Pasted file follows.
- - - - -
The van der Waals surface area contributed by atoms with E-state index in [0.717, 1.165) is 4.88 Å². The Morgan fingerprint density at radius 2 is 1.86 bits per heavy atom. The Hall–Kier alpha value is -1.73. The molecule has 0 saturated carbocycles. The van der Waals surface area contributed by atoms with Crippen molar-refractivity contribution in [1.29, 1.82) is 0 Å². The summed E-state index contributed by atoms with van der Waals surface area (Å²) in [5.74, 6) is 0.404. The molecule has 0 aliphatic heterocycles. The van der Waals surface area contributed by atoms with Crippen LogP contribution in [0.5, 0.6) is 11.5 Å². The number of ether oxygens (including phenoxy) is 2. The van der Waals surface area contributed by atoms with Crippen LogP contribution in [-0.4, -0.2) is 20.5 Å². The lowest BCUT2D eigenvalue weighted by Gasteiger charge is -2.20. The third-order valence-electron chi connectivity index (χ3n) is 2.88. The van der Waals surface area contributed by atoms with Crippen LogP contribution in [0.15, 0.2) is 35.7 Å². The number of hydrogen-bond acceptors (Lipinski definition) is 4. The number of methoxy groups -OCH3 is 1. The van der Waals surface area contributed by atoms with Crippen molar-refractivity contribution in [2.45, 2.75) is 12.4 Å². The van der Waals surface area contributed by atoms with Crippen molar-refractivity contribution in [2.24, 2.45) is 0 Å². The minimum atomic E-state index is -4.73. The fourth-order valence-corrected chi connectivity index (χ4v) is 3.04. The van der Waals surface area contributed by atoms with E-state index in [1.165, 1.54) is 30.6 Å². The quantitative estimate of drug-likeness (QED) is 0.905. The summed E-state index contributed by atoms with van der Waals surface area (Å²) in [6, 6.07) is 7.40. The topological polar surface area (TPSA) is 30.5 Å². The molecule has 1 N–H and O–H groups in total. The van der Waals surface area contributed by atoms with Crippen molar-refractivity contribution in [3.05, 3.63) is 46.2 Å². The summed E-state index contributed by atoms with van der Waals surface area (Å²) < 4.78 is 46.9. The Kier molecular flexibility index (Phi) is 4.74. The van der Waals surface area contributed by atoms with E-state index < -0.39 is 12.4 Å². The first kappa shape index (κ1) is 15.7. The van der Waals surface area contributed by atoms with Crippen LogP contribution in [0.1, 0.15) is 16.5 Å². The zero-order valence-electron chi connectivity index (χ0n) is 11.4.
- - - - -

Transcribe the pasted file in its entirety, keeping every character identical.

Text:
The van der Waals surface area contributed by atoms with E-state index in [0.717, 1.165) is 4.88 Å². The Morgan fingerprint density at radius 2 is 1.86 bits per heavy atom. The Hall–Kier alpha value is -1.73. The molecule has 0 saturated carbocycles. The van der Waals surface area contributed by atoms with Crippen molar-refractivity contribution in [1.29, 1.82) is 0 Å². The summed E-state index contributed by atoms with van der Waals surface area (Å²) in [5.74, 6) is 0.404. The molecule has 0 aliphatic heterocycles. The van der Waals surface area contributed by atoms with Crippen LogP contribution in [0.5, 0.6) is 11.5 Å². The number of ether oxygens (including phenoxy) is 2. The van der Waals surface area contributed by atoms with Crippen LogP contribution in [-0.4, -0.2) is 20.5 Å². The lowest BCUT2D eigenvalue weighted by Gasteiger charge is -2.20. The third-order valence-electron chi connectivity index (χ3n) is 2.88. The van der Waals surface area contributed by atoms with Crippen LogP contribution in [0.15, 0.2) is 35.7 Å². The number of hydrogen-bond acceptors (Lipinski definition) is 4. The number of methoxy groups -OCH3 is 1. The van der Waals surface area contributed by atoms with Crippen molar-refractivity contribution in [2.45, 2.75) is 12.4 Å². The van der Waals surface area contributed by atoms with Crippen molar-refractivity contribution in [2.24, 2.45) is 0 Å². The minimum atomic E-state index is -4.73. The fourth-order valence-corrected chi connectivity index (χ4v) is 3.04. The van der Waals surface area contributed by atoms with E-state index in [1.165, 1.54) is 30.6 Å². The quantitative estimate of drug-likeness (QED) is 0.905. The summed E-state index contributed by atoms with van der Waals surface area (Å²) in [6, 6.07) is 7.40. The topological polar surface area (TPSA) is 30.5 Å². The molecule has 1 N–H and O–H groups in total. The van der Waals surface area contributed by atoms with Crippen molar-refractivity contribution in [3.05, 3.63) is 46.2 Å². The summed E-state index contributed by atoms with van der Waals surface area (Å²) < 4.78 is 46.9. The Kier molecular flexibility index (Phi) is 4.74. The van der Waals surface area contributed by atoms with E-state index < -0.39 is 12.4 Å². The first kappa shape index (κ1) is 15.7. The van der Waals surface area contributed by atoms with Crippen LogP contribution in [0.1, 0.15) is 16.5 Å². The zero-order valence-electron chi connectivity index (χ0n) is 11.4.